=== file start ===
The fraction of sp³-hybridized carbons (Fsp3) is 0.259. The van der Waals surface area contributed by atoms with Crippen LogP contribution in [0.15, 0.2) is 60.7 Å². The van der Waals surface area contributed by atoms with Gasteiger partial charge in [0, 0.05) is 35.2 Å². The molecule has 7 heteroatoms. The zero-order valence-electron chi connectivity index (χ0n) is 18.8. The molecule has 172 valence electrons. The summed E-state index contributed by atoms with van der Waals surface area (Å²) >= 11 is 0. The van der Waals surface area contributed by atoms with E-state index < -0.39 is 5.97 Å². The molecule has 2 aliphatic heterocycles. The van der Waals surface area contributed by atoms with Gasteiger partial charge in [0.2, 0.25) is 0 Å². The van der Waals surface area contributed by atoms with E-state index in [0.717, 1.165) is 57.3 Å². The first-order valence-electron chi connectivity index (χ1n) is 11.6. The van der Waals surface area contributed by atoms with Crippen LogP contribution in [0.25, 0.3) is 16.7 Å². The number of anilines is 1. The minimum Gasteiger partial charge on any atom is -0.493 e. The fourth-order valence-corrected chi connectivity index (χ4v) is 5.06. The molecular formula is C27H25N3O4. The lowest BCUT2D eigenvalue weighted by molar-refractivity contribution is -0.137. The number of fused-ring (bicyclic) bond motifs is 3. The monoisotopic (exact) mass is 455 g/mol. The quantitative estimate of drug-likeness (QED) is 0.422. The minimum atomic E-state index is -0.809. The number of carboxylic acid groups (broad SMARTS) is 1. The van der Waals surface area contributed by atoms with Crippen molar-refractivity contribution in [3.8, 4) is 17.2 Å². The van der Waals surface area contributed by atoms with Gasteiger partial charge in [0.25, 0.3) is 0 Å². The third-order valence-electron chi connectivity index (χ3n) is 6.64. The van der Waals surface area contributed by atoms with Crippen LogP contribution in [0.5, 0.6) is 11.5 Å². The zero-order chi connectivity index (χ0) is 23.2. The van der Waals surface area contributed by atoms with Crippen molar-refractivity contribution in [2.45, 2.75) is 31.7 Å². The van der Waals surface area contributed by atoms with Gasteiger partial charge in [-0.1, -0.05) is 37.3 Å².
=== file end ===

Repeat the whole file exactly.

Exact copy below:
The fraction of sp³-hybridized carbons (Fsp3) is 0.259. The van der Waals surface area contributed by atoms with Crippen LogP contribution in [0.15, 0.2) is 60.7 Å². The van der Waals surface area contributed by atoms with Gasteiger partial charge in [0, 0.05) is 35.2 Å². The molecule has 7 heteroatoms. The zero-order valence-electron chi connectivity index (χ0n) is 18.8. The molecule has 172 valence electrons. The summed E-state index contributed by atoms with van der Waals surface area (Å²) >= 11 is 0. The van der Waals surface area contributed by atoms with E-state index < -0.39 is 5.97 Å². The molecule has 2 aliphatic heterocycles. The van der Waals surface area contributed by atoms with Gasteiger partial charge in [0.2, 0.25) is 0 Å². The van der Waals surface area contributed by atoms with E-state index in [0.717, 1.165) is 57.3 Å². The first-order valence-electron chi connectivity index (χ1n) is 11.6. The van der Waals surface area contributed by atoms with Crippen LogP contribution in [0.25, 0.3) is 16.7 Å². The number of anilines is 1. The minimum Gasteiger partial charge on any atom is -0.493 e. The fourth-order valence-corrected chi connectivity index (χ4v) is 5.06. The molecular formula is C27H25N3O4. The lowest BCUT2D eigenvalue weighted by molar-refractivity contribution is -0.137. The number of fused-ring (bicyclic) bond motifs is 3. The monoisotopic (exact) mass is 455 g/mol. The quantitative estimate of drug-likeness (QED) is 0.422. The minimum atomic E-state index is -0.809. The number of carboxylic acid groups (broad SMARTS) is 1. The van der Waals surface area contributed by atoms with Crippen molar-refractivity contribution in [3.8, 4) is 17.2 Å². The van der Waals surface area contributed by atoms with Gasteiger partial charge in [0.25, 0.3) is 0 Å². The third-order valence-electron chi connectivity index (χ3n) is 6.64. The van der Waals surface area contributed by atoms with Crippen LogP contribution in [0.5, 0.6) is 11.5 Å². The zero-order chi connectivity index (χ0) is 23.2. The van der Waals surface area contributed by atoms with Crippen molar-refractivity contribution in [2.45, 2.75) is 31.7 Å². The van der Waals surface area contributed by atoms with Gasteiger partial charge in [-0.1, -0.05) is 37.3 Å².